FCAI welcomes government 'car dumping' comments

Fleet managers will not see a flood of other countries' old second-hand vehicles entering Australia in the near future, according to the Federal Chamber of Automotive Industries (FCAI).

This stance was illustrated by the federal government earlier this week and slams the Productivity Commission's final report into Australia's Automotive Manufacturing Industry. In it, the commission suggests relaxing the restrictions on second-hand vehicles to lower prices and provide greater choice in the market.

However, both the FCAI and the government agree this isn't the best move for the country. Based on recent reports, FCAI Chief Executive Tony Weber believes Australia has the most competitive new car market globally.

"With the significant year-on-year improvements in vehicle technology, it goes without saying that a newer motor vehicle fleet is better for consumers as newer cars are safer, more environmentally friendly and more reliable," he said.

"We will continue to engage with the Government about this matter. This includes through our response to the Motor Vehicle Standards Act Review."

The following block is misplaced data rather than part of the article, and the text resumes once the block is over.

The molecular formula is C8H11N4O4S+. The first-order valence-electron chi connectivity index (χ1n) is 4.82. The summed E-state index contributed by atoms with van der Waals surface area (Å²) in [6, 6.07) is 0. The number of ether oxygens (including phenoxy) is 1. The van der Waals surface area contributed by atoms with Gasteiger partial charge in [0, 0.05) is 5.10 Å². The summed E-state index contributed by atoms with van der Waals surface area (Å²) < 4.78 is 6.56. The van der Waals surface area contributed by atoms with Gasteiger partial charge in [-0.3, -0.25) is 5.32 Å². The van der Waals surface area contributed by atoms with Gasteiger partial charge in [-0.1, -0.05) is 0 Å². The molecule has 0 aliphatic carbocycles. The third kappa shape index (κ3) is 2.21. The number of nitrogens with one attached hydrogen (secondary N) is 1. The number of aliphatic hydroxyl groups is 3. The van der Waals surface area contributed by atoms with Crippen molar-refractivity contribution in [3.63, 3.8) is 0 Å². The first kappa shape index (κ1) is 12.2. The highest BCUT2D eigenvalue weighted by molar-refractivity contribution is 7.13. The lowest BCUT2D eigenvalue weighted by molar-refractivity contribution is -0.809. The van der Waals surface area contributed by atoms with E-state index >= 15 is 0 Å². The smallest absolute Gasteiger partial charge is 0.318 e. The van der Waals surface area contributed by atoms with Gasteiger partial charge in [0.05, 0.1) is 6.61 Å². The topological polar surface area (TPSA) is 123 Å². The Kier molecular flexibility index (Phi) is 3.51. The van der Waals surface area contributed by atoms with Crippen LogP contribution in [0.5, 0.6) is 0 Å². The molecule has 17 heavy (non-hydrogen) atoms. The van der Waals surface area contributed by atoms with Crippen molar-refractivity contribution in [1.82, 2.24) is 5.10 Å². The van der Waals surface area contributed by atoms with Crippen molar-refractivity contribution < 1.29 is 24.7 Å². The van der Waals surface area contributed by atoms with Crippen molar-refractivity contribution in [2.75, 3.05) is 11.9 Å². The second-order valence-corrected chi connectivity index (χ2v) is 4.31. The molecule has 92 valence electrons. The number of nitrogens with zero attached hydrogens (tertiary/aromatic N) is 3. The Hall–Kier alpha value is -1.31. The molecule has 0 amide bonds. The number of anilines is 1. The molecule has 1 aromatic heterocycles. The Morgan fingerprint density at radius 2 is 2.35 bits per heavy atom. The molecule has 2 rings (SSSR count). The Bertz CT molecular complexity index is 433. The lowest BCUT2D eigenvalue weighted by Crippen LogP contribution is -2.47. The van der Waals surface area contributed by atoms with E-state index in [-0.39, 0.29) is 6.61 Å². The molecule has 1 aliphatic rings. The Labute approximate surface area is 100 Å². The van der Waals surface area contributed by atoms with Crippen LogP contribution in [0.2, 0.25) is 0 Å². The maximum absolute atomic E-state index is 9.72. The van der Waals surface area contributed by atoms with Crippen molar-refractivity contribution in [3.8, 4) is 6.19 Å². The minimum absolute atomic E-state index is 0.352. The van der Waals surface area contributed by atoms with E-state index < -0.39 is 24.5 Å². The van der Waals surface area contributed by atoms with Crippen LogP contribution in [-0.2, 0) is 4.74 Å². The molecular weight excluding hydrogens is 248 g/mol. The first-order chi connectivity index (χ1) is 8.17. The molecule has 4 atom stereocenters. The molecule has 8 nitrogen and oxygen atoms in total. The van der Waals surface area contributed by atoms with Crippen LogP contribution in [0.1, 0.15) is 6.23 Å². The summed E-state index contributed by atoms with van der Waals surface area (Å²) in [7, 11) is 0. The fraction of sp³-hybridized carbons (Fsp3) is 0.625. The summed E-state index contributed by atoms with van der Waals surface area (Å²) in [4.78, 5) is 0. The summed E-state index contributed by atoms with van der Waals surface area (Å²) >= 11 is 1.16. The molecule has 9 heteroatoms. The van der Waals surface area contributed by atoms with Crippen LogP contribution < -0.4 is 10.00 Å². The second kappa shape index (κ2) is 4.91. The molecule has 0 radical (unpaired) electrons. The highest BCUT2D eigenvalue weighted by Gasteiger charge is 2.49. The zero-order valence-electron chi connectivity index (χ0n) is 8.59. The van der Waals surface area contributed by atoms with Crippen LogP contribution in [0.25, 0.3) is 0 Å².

Mr Weber also pointed out the recent CommSec Car Affordability Index, which highlighted the fact that Australian car prices are at their lowest since records began in 1976.

Industry authorities point out that this is a good time for an investment in new vehicles as consumers can get a safe and fuel-efficient vehicle for a reasonable price. Conditions are expected to remain stable for the months ahead so this could also be the perfect opportunity to invest in green cars that can assist with running costs.

Luxury Car Tax

High-end fleets will be interested in the Productivity Commission's recommendation that the Luxury Car Tax be removed, which is supported by FCAI.

Mr Weber described this tax as "poor" as it distorts purchasing decisions and affects both safety and environmental outcomes.

"We welcome the government's in principle support for this recommendation and we look forward to further consideration in the government's Taxation White Paper," he concluded.